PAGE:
• Tom Fucoloro says:

        I haven’t tried the Roy lanes yet. I’ll check them out. Anyone else had issues with them? I was at the bike board meetings about roy and nobody mentioned 4-foot lanes.

      • John says:

        Going off of memory, around Roy and 2nd heading eastbound the cycle lane narrows to being ridiculously skinny. As Josh said above, I find it safer to take the car lane then, as the current bike lane in that section is an insulting joke.

      • Peri Hartman says:

        Just to be a bit more clear: the narrow part is where the traffic lane and the bike lane veer to the right to make room for a left turn pocket. When they did this, they removed the striped buffer and narrowed the bike lane. In addition, since cars are veering to the right and then need to bend left again to straighten out, the risk of them crossing into the bike line is high.

        Fortunately, with 2-way Mercer in place, there’s very little traffic most of the time on Roy. I just ride in the traffic lane for that section with no problem.

      • Josh says:

        I’d be wary of a 5-foot bike lane with only a 3-foot buffer to parking. That puts most of the bike lane within the door zone of parked cars.

        They’ll be safer when the lane is moving traffic instead of parking, but the preliminary design of the 2nd Ave lanes makes it look like riding in the street will be safer when moving the same direction as traffic.

      • Josh says:

        One linguistic nitpick — except on limited-access freeways, there are no “car lanes” in Seattle. Calling them that just reinforces motorists’ sense of entitlement.

        They’re travel lanes, open to cars, bikes, horse and buggy, pedicabs, neighborhood electric vehicles….

  3. Alkibkr says:

    That’s exciting, but what I really hope for is to live to see the day there are protected bike lanes across the grid diagonally along Eastlake and then Stewart to 1st Avenue, connecting the U district. SLU businesses and medical facilities, REI etc. to downtown 1st Avenue (and hence to points south and west via Western and the waterfront). I feared for my life due to bus traffic on Stewart while trying to get home from an appointment that ended during rush hour. Sidewalk riding is not a great option along Stewart (or is it even legal?).

    • Al Dimond says:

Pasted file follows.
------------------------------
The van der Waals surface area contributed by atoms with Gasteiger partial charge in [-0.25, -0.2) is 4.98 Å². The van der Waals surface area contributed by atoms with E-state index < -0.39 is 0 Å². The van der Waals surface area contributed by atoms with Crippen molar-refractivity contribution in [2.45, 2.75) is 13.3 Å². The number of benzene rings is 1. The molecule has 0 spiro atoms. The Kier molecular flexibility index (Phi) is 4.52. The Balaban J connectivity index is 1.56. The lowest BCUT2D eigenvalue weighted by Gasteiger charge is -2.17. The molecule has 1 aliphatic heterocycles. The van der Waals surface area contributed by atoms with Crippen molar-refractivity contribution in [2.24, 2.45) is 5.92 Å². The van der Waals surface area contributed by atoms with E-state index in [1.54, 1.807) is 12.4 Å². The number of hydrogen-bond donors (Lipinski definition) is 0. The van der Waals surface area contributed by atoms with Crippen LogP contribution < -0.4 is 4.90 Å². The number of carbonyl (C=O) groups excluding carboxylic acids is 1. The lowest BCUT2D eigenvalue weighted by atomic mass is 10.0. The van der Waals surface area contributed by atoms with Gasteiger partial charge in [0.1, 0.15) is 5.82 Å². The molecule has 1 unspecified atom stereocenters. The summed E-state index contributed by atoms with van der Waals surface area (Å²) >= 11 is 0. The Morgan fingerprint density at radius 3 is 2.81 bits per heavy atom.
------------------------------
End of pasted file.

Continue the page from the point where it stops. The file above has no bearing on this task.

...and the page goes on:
That’s for sure.

      Sidewalk riding is generally legal, though I’m not sure if I’d do it on Stewart.

      These days, as the routes heading out to the west of Lake Union have improved a lot more than the ones heading to the east, I might start out along one of the western routes (Blanchard-8th-Bell-9th or Blanchard-7th-Dexter) then head over to Eastlake on either Harrison (or is one of the other streets around there better? I don’t really know) or Valley (aka Roy aka Broad…) plus some side streets.

      I think any permutation of those is significantly slower than Stewart (I think Dexter-Valley is the least slow — Dexter has the least-bad wait at Mercer and Harrison is an absolute crawl) but also significantly calmer.

  4. Gary Anderson says:

    Is all this money going to badly needed new infrastructure? It would be nice if some funding could be used for maintaining existing facilities. The extremely well used Burke-Gilman Trail is sorely in need of repairs to lots of dips, holes, and root damage.

    • Ballardite says:

      Agreed on the need for BGT maintenance. Better intersection treatments are also sorely needed.

      Either way, great news on the funding. Better infrastructure elsewhere will lead to more people on bikes, which will then create a larger constituency applying political pressure for basic maintenance on existing facilities.

    • Josh says:

      In general, grant money is for new infrastructure, not maintenance.

      That’s part of the same system that encourages massive over-building of new highways while existing bridges crumble; new streets while potholes grow.

      Many paths/trails aren’t even part of the transportation funding pot, they beg for crumbs from the much smaller recreational funding pie.